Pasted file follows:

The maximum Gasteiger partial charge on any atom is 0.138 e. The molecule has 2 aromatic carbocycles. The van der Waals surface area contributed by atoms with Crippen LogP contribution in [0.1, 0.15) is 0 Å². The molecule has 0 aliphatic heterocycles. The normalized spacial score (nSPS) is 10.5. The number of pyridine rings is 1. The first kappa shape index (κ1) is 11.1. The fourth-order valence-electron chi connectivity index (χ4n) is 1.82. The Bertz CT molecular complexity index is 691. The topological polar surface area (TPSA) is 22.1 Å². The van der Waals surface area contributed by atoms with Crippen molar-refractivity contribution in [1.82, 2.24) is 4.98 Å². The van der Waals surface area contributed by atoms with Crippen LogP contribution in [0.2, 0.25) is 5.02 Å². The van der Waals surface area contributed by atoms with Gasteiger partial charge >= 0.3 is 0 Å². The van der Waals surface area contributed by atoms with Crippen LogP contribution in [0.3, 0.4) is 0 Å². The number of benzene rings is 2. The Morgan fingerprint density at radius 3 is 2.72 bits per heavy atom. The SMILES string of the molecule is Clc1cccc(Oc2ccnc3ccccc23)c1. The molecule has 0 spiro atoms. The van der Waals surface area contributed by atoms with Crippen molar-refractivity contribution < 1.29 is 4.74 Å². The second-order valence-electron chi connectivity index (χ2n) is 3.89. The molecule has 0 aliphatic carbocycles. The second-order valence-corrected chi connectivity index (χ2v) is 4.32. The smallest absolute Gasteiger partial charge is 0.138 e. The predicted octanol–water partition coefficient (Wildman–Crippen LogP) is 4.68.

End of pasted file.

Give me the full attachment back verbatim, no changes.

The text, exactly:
The maximum Gasteiger partial charge on any atom is 0.138 e. The molecule has 2 aromatic carbocycles. The van der Waals surface area contributed by atoms with Crippen LogP contribution in [0.1, 0.15) is 0 Å². The molecule has 0 aliphatic heterocycles. The normalized spacial score (nSPS) is 10.5. The number of pyridine rings is 1. The first kappa shape index (κ1) is 11.1. The fourth-order valence-electron chi connectivity index (χ4n) is 1.82. The Bertz CT molecular complexity index is 691. The topological polar surface area (TPSA) is 22.1 Å². The van der Waals surface area contributed by atoms with Crippen molar-refractivity contribution in [1.82, 2.24) is 4.98 Å². The van der Waals surface area contributed by atoms with Crippen LogP contribution in [0.2, 0.25) is 5.02 Å². The van der Waals surface area contributed by atoms with Gasteiger partial charge >= 0.3 is 0 Å². The van der Waals surface area contributed by atoms with Crippen LogP contribution in [0.3, 0.4) is 0 Å². The number of benzene rings is 2. The Morgan fingerprint density at radius 3 is 2.72 bits per heavy atom. The SMILES string of the molecule is Clc1cccc(Oc2ccnc3ccccc23)c1. The molecule has 0 spiro atoms. The van der Waals surface area contributed by atoms with Crippen molar-refractivity contribution < 1.29 is 4.74 Å². The second-order valence-electron chi connectivity index (χ2n) is 3.89. The molecule has 0 aliphatic carbocycles. The second-order valence-corrected chi connectivity index (χ2v) is 4.32. The smallest absolute Gasteiger partial charge is 0.138 e. The predicted octanol–water partition coefficient (Wildman–Crippen LogP) is 4.68.